vPC+ configuration is quite simple. The two steps are:

  1. Configure a virtual Switch-ID
  2. Set the vPC ports to fabricpath mode
Configure a Switch-ID
vpc domain 10
  fabricpath switch-id 30
Configure Member Ports
! Set the ports to fabricpath
interface ethernet 1/1
  channel-group 55 mode active

interface port-channel 55
  switchport mode fabricpath
  vpc 55

Verification

Use show vpc brief to verify the configuration. Notice that the output has been modified from normal vPC.

Notice that there is a vPC fabricpath status. The status should be peer is reachable through fabricpath. If there is a different status, check that the peer-link is in fabricpath mode on both switches.

Also notice that each vPC has a new vPC+ Attrib column. In this column there is a FP MAC section, which is the Switch-ID of the virtual switch.

The DF field is for multicast traffic. It can be set to:

  • Yes – forwards multicast traffic
  • Partial – forwards some of the multicast traffic
  • No (does not forward multicast traffic
Verification
Switch# show vpc brief 
Legend:
                (*) - local vPC is down, forwarding via vPC peer-link
vPC domain id                     : 10  
vPC+ switch id                    : 100
Peer status                       : peer adjacency formed ok      
vPC keep-alive status             : peer is alive                 
vPC fabricpath status             : peer is reachable through fabricpath
Configuration consistency status  : success 
Per-vlan consistency status       : success                       
Type-2 consistency status         : success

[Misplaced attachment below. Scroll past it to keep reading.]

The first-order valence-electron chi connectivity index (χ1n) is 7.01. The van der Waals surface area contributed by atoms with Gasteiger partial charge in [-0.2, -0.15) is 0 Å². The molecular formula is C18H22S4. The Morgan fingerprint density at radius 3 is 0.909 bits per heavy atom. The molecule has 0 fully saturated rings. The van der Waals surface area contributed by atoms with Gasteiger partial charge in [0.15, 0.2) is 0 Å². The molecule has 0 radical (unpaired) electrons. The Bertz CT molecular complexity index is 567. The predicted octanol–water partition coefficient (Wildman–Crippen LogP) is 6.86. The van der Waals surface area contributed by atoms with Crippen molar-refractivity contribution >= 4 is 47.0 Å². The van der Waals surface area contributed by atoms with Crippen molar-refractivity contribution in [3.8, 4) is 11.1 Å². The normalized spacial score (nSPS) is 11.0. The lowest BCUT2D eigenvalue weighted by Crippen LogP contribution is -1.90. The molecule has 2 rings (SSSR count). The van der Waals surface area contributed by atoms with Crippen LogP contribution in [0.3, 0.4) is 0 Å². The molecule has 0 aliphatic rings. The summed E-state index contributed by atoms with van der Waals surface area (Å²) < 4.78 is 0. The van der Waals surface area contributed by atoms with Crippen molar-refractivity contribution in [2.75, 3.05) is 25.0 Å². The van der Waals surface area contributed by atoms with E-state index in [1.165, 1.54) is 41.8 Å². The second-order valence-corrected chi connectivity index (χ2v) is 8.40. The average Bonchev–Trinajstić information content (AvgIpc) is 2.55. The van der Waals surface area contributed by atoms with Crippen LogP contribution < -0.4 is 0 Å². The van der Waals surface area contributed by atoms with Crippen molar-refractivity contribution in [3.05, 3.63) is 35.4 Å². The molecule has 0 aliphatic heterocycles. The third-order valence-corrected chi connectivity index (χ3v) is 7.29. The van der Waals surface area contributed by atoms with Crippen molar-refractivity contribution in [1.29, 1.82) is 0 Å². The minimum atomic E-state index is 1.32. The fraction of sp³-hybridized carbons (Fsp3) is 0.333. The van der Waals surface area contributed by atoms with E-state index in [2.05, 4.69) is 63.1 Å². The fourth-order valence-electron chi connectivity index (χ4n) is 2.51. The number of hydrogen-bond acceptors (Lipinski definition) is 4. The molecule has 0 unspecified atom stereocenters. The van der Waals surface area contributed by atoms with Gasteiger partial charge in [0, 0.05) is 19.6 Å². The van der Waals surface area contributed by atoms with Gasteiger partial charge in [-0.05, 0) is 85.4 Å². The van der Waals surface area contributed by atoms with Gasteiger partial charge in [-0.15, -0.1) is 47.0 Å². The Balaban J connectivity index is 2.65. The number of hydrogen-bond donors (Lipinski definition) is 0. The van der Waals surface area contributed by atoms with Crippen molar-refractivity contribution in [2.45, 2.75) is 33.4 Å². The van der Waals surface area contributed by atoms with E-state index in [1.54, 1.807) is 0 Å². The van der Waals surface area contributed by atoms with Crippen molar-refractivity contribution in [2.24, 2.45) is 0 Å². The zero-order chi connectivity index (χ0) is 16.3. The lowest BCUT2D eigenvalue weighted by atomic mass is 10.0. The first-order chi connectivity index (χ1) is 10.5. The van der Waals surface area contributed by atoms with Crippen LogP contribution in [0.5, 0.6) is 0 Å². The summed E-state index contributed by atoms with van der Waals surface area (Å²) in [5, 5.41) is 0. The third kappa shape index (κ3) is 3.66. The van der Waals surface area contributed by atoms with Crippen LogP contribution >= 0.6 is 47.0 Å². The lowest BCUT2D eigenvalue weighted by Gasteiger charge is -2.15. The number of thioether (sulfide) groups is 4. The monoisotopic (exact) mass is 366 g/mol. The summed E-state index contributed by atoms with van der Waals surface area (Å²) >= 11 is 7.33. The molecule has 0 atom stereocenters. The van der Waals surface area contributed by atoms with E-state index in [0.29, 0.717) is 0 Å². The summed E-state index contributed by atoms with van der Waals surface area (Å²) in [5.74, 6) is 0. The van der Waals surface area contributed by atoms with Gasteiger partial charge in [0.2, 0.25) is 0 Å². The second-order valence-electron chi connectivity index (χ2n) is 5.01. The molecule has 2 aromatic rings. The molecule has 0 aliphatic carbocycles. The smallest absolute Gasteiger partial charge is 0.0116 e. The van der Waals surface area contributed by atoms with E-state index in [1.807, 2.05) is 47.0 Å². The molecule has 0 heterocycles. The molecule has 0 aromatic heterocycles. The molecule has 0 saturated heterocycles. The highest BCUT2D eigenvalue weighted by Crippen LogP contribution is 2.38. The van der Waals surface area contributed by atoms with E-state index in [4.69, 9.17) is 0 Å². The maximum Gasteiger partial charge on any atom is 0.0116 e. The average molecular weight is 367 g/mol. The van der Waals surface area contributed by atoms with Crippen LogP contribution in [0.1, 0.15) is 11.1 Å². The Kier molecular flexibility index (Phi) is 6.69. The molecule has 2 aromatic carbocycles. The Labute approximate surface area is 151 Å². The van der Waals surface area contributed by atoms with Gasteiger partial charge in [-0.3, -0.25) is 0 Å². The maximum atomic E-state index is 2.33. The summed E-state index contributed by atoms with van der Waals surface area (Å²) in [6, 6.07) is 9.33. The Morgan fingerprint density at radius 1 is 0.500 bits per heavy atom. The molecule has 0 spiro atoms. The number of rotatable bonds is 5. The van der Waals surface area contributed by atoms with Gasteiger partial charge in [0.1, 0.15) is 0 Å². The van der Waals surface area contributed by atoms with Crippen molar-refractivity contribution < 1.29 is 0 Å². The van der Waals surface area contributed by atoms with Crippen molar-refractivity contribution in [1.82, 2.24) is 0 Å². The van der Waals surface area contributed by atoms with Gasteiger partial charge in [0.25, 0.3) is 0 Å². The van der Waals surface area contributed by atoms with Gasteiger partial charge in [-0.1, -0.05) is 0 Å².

vPC role                          : primary                       
Number of vPCs configured         : 8   
Peer Gateway                      : Enabled
Peer gateway excluded VLANs     : -
Dual-active excluded VLANs        : -
Graceful Consistency Check        : Enabled
Auto-recovery status              : Enabled (timeout = 240 seconds)
vPC Peer-link status
---------------------------------------------------------------------
id   Port   Status Active vlans    
--   ----   ------ --------------------------------------------------
1    Po1    up     101,103-107,110-112,123,201,301-304,400,1200              
vPC status
---------------------------------------------------------------------------
id     Port        Status Consistency Reason       Active vlans vPC+ Attrib
--     ----------  ------ ----------- ------       ------------ -----------
40     Po40        up     success     success      101,103,105, DF: Partial, 
                                                   107          FP MAC:      
                                                                30.0.0      
102    Po102       up     success     success      77,100-110,  DF: Partial, 
                                                   222-333,444, FP MAC:      
                                                   555,666-777, 30.0.0

References

Cisco – Configuring FabricPath Interfaces

CCIE Rants – CCIE DC: Advanced Fabric Path and vPC+

Adam Raffe – vPC and vPC+: Understanding the Differences

Leave a Reply